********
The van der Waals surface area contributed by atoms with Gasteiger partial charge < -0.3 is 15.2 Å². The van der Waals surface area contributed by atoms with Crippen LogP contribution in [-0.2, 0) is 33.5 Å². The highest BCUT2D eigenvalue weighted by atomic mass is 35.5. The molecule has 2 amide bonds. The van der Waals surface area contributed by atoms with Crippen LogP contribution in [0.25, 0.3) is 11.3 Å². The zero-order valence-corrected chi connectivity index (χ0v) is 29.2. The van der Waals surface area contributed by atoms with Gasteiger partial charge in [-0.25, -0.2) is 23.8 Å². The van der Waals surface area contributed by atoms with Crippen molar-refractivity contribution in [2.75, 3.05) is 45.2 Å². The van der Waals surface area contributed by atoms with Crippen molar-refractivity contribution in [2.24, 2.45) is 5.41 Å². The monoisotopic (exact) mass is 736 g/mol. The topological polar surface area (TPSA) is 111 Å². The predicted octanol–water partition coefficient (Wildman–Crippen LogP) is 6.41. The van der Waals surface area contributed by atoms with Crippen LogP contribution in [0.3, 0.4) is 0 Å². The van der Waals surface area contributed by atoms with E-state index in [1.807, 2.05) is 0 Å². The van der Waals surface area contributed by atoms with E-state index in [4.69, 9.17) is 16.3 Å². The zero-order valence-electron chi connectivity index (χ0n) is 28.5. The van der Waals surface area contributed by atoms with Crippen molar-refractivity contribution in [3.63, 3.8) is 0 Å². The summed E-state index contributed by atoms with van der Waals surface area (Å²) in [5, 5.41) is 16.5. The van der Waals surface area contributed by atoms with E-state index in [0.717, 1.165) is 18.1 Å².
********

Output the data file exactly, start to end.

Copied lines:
The van der Waals surface area contributed by atoms with Gasteiger partial charge < -0.3 is 15.2 Å². The van der Waals surface area contributed by atoms with Crippen LogP contribution in [-0.2, 0) is 33.5 Å². The highest BCUT2D eigenvalue weighted by atomic mass is 35.5. The molecule has 2 amide bonds. The van der Waals surface area contributed by atoms with Crippen LogP contribution in [0.25, 0.3) is 11.3 Å². The zero-order valence-corrected chi connectivity index (χ0v) is 29.2. The van der Waals surface area contributed by atoms with Gasteiger partial charge in [-0.25, -0.2) is 23.8 Å². The van der Waals surface area contributed by atoms with Crippen molar-refractivity contribution in [2.75, 3.05) is 45.2 Å². The van der Waals surface area contributed by atoms with Crippen molar-refractivity contribution in [2.24, 2.45) is 5.41 Å². The monoisotopic (exact) mass is 736 g/mol. The topological polar surface area (TPSA) is 111 Å². The predicted octanol–water partition coefficient (Wildman–Crippen LogP) is 6.41. The van der Waals surface area contributed by atoms with Crippen LogP contribution in [0.3, 0.4) is 0 Å². The van der Waals surface area contributed by atoms with E-state index in [1.807, 2.05) is 0 Å². The van der Waals surface area contributed by atoms with E-state index in [4.69, 9.17) is 16.3 Å². The zero-order valence-electron chi connectivity index (χ0n) is 28.5. The van der Waals surface area contributed by atoms with Crippen molar-refractivity contribution in [3.63, 3.8) is 0 Å². The summed E-state index contributed by atoms with van der Waals surface area (Å²) in [5, 5.41) is 16.5. The van der Waals surface area contributed by atoms with E-state index in [0.717, 1.165) is 18.1 Å².